Source:  Tax-e-mail Issue No. 2403

Your Society’s Balance Dates And AGM Dates

Why you should check your Society’s balance dates and AGM dates

All societies are required to hold an Annual General Meeting (AGM) and their committee must present the financial statements for that period to its members at the AGM, before submitting it to the Registrar. Under the new Act, the end of the financial year (balance date) plays an important role in determining other deadlines.  In particular, within six months of the balance date your Society must:

  • Prepare its annual financial statements, and
  • Hold its Annual General Meeting (AGM), and
  • File an annual return with Charities Services, along with the annual financial statements.

IMPORTANT:  You will need to make sure your Society’s financial statements are prepared early enough to be presented at your AGM and be filed with Charities Services all within the six month time frame.

There is an exception to this rule for a society which is newly incorporated – a society does not have to hold its first annual general meeting in the calendar year of its incorporation but must hold that meeting within 18 months after its incorporation. Logically this would only apply to a newly incorporated society, not a society who is reregistering under the new Act. The Incorporated Societies Act 2022 (the “new Act”) recently received Royal Assent resulting in significant changes for the 24,000 incorporated societies in New Zealand.  The new Act replaces the Incorporated Societies Act 1908 (the “old Act”), which has been long overdue for an upgrade.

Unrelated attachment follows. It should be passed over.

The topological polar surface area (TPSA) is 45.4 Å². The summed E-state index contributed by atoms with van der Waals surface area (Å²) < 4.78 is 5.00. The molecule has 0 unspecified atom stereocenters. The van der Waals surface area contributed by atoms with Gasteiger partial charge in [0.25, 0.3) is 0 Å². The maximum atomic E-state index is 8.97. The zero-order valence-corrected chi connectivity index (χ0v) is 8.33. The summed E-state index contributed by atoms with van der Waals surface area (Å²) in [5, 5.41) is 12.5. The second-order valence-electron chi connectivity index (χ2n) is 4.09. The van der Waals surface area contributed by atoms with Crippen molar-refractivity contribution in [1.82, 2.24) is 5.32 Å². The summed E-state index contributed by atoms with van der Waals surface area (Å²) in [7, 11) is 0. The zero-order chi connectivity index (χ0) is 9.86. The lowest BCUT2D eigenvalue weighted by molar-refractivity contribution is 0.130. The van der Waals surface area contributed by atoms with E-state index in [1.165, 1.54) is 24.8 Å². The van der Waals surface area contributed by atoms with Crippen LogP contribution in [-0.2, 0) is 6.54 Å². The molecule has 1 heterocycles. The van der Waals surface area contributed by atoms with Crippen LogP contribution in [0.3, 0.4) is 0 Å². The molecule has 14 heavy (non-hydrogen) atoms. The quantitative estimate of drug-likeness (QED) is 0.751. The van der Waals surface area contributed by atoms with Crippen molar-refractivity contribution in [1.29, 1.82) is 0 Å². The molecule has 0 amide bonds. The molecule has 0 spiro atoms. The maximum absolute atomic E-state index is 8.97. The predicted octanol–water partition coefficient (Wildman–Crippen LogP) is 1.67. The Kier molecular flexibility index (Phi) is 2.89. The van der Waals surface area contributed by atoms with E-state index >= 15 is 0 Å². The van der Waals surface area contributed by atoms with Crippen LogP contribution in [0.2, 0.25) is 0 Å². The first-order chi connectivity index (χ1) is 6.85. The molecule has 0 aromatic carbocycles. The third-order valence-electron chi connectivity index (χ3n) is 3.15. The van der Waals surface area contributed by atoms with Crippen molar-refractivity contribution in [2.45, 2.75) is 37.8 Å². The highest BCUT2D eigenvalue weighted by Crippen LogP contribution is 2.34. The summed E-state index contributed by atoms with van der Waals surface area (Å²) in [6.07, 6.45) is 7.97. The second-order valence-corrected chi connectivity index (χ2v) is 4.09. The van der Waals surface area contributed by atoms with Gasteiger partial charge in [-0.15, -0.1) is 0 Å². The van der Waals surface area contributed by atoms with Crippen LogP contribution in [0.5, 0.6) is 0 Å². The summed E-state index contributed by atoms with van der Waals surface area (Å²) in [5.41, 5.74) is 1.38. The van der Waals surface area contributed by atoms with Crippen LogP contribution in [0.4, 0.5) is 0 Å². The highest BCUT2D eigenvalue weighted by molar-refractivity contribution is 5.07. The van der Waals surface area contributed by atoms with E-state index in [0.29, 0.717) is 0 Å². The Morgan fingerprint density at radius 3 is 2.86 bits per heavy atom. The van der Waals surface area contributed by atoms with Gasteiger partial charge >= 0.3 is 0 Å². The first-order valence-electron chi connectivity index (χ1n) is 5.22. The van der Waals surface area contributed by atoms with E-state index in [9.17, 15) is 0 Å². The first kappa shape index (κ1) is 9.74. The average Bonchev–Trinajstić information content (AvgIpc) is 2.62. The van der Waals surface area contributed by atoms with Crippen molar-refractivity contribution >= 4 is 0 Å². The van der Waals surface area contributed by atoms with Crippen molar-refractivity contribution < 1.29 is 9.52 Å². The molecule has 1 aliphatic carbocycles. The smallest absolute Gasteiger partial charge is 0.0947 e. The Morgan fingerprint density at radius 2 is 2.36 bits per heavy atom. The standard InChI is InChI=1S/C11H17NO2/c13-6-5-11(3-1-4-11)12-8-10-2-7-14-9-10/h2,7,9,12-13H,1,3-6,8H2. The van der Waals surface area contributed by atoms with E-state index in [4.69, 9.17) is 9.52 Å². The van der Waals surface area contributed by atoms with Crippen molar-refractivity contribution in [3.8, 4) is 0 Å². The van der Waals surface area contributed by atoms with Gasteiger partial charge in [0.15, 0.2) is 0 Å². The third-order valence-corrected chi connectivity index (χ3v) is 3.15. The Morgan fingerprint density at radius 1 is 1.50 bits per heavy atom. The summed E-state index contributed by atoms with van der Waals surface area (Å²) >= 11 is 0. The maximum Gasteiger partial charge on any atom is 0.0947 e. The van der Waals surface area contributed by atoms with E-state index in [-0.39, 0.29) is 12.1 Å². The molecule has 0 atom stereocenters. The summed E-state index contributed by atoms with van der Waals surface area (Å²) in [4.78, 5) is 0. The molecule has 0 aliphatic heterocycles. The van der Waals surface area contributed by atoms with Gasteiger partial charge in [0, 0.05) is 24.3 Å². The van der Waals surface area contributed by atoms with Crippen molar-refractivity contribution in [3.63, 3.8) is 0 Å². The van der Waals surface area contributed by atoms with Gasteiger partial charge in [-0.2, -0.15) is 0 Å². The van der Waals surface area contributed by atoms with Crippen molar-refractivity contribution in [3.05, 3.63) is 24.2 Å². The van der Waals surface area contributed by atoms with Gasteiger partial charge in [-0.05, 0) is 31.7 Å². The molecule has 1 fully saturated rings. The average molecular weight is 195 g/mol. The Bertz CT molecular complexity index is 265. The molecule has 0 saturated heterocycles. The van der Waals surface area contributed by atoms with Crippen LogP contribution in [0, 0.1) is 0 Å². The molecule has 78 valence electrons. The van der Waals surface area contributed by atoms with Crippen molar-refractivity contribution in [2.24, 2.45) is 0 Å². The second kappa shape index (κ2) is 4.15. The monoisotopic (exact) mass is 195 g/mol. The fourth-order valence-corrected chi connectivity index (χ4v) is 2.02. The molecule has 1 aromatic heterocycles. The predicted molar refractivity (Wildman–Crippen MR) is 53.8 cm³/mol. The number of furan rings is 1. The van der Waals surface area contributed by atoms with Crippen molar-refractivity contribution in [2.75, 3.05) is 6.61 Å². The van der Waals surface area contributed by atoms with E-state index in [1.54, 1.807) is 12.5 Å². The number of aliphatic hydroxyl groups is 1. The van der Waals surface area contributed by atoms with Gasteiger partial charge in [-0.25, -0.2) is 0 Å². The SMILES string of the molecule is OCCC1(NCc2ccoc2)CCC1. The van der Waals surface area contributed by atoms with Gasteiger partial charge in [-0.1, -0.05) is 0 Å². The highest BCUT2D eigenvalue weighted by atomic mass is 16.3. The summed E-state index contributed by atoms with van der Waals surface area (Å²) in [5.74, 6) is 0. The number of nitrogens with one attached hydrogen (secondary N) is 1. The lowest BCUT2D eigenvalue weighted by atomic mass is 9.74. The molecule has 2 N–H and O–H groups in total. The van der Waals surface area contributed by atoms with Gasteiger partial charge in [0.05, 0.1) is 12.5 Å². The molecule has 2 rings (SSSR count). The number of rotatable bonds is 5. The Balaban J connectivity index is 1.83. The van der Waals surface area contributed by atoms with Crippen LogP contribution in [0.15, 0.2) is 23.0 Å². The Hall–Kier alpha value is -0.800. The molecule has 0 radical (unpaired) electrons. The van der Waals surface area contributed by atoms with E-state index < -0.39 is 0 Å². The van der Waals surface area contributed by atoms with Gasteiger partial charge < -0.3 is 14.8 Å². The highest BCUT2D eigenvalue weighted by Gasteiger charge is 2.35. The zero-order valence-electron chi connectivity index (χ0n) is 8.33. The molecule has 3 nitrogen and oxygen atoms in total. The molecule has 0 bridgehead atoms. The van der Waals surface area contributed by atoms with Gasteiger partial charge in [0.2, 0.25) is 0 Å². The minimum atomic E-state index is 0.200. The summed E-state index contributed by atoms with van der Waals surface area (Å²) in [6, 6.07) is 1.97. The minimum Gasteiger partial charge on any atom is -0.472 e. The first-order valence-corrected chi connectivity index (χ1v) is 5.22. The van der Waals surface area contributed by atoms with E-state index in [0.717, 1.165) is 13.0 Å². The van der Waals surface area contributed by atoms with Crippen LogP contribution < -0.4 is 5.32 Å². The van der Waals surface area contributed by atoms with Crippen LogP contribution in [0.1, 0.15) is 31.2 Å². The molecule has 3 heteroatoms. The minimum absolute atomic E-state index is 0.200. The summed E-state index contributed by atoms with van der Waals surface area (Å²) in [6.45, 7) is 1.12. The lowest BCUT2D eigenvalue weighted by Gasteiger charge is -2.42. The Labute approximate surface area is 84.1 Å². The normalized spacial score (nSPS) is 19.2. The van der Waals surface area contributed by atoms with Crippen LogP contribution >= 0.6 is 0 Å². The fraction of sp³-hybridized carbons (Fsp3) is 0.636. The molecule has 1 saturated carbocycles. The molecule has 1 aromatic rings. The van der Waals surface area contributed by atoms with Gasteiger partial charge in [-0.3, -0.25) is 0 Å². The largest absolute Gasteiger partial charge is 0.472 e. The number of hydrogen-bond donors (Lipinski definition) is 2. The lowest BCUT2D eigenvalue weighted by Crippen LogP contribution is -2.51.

Disclaimer
Unfortunately, with details changing all the time and at such speed, we need to add that the above content is correct at the time of writing as far as the author is aware and is very much subject to change. We have, to the best of our ability, acknowledged any shared content. All related links provided to the corresponding websites are subject to change as they are live links.

Set Up a Payment Plan to tackle GST Debt

Set Up a Payment Plan to tackle GST Debt

Paying tax in one lump sum isn’t always easy. Instead you can set up an instalment arrangement to spread your bill over smaller weekly or fortnightly repayments. There is no fee to set this up, and you won’t be charged penalties and interest. You can set up an instalment arrangement in myIR under the Payment section.

Simply head to myIR, click on ‘I want to…’ then ‘Payments’.

Before you start, you’ll need to know:

  • how much you can afford to pay towards reducing your debt
  • whether you’ll be paying by direct debit or another payment method
  • when you want your instalment payments to start.

Source: MBIE & IRD:  Set up a payment plan

Disclaimer
Unfortunately, with details changing all the time and at such speed, we need to add that the above content is correct at the time of writing as far as the author is aware and is very much subject to change. We have, to the best of our ability, acknowledged any shared content. All related links provided to the corresponding websites are subject to change as they are live links.